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"Taste a different life."
We run a small educational non-profit organization with a permaculture farm. We offer people the chance to experience a simple life in connection with nature. We hope this will inspire and motivate people to become less dependent on ending resources.
Due to Corona and the temporary pause in long-term volunteers, we don't organise activities for the neighbourhood right now. We probably start them up again in spring 2022. The most important one is the pizza-party, at which we share our harvest and our products, four times per year. If there's enough people to manage it, we organise crafts evenings once per week. We sometimes host people with less life opportunities.
If there are long-term volunteers to do it (which was the case until 2020, but not right now), we sell sourdough bread, made in our wood-fired masonry oven. Now we only bake for ourselves, approximately every two weeks.
In the permaculture garden, we try to build up fertile soil with organic material from the surrounding. We grow most of the vegetables we eat, which means the cook must be creative from time to time. Surplus vegetables and fruits are sold occasionally or brought to Poverello Ronse, where volunteers cook free meals for the poor.
The place is gradually built out by the volunteers, using low-tech ecological building techniques such as rocket-stove, clay from the land, wood from the forest, and homemade paint based on fresh cheese and flour (next to more traditional materials). The big transformations are already made, but from time to time there are still small projects undertaken.
The project is ran by the owners of the place (Ine, Dirk, Hazel (13) and Sienna (11)), sometimes helped by some long-term volunteers.
The 4 ha domain has forest, orchard (meadow), and agricultural land. There are sheep, dogs, cats, chickens, a rabbit, and an old horse.
Help with Eco Projects
DIY and building projects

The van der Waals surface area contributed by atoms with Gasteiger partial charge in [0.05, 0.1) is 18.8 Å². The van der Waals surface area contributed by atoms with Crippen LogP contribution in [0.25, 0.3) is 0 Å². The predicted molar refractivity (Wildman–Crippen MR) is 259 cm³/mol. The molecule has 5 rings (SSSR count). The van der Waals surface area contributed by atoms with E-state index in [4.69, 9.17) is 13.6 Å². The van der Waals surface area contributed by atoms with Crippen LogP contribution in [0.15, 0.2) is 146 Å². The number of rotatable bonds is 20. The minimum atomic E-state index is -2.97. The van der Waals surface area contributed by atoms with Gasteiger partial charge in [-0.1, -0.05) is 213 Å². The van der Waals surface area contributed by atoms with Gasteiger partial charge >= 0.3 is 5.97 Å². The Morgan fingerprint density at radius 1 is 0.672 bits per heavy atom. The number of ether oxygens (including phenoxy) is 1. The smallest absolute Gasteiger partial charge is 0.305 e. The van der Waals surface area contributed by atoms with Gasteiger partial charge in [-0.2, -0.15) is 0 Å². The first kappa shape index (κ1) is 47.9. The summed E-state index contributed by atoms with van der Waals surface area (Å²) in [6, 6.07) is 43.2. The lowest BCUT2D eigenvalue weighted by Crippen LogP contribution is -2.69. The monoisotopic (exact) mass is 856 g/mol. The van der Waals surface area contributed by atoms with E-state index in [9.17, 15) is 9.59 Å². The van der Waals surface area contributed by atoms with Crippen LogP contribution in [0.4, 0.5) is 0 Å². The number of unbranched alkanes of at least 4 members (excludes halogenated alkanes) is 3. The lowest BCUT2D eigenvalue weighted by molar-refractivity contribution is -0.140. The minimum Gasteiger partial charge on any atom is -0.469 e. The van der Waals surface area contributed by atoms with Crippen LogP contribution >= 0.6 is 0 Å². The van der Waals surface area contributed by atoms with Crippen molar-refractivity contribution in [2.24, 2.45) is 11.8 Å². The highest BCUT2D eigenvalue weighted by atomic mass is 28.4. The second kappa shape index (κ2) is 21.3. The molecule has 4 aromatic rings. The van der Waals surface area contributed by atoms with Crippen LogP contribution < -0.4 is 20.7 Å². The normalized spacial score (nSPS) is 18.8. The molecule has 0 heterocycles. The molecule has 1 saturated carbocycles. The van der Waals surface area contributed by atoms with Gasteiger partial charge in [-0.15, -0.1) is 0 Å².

Creating/ Cooking family meals
Help around the house
This project could involve children. For more information see our guidelines and tips here.
Most of the learning we have to offer is in the experience of everyday life close to nature.
Depending on the volunteers there are sometimes group activities in the afternoons or evenings, like playing games, making art or crafts, watching movies.
Skills are taught as you need them, so the longer you stay, the more you can learn.
There is place, books, some tools and a lot of natural materials to do your own projects such as spinning, cutting a wooden spoon, make a basket, make nettle fibres, ...
It's always great to have people who stay a bit longer (one month and longer) and can take up some responsibility such as making bread, take care of some of the animals, help the garden (with supervision), organise the kitchen, the laundry, the bikes, the tools, help with communication or accountancy, ... If you stay longer, you can learn more and really 'land' in the rhythm of the land-life.
Also those who come for only a few weeks can help.
In autumn, we collect and preserve fruit and vegetables: make juice, jams, syrup, compote, pickles, passata, dried fruit, ...
There are some piles of 1m logs that need to transported (with help of the tractor) up from the forrest.
Help with cooking is greatly appreciated.
There's always wood to be chopped and stacked, and horse manure to be collected.
Depending on your capacities and ongoing projects, there might be some eco-building work. We have a pile of logs ready for an adventurous volunteer that wants to make a log-house sauna out of it.
We are worried about the way the current generations are consuming all the abundance of this planet. Although we, by far, don't know the answer to this, we believe a closer contact to nature, a reduction of consumption and a fair distribution are essential. On the one hand, we try to live this life, in a world that is not (yet) made for it. On the other hand, we want to keep talking and searching for ways to contribute to the change of the society to a system that makes this kind of life the easier one. Also with this (searching and acting), volunteers are welcome to help.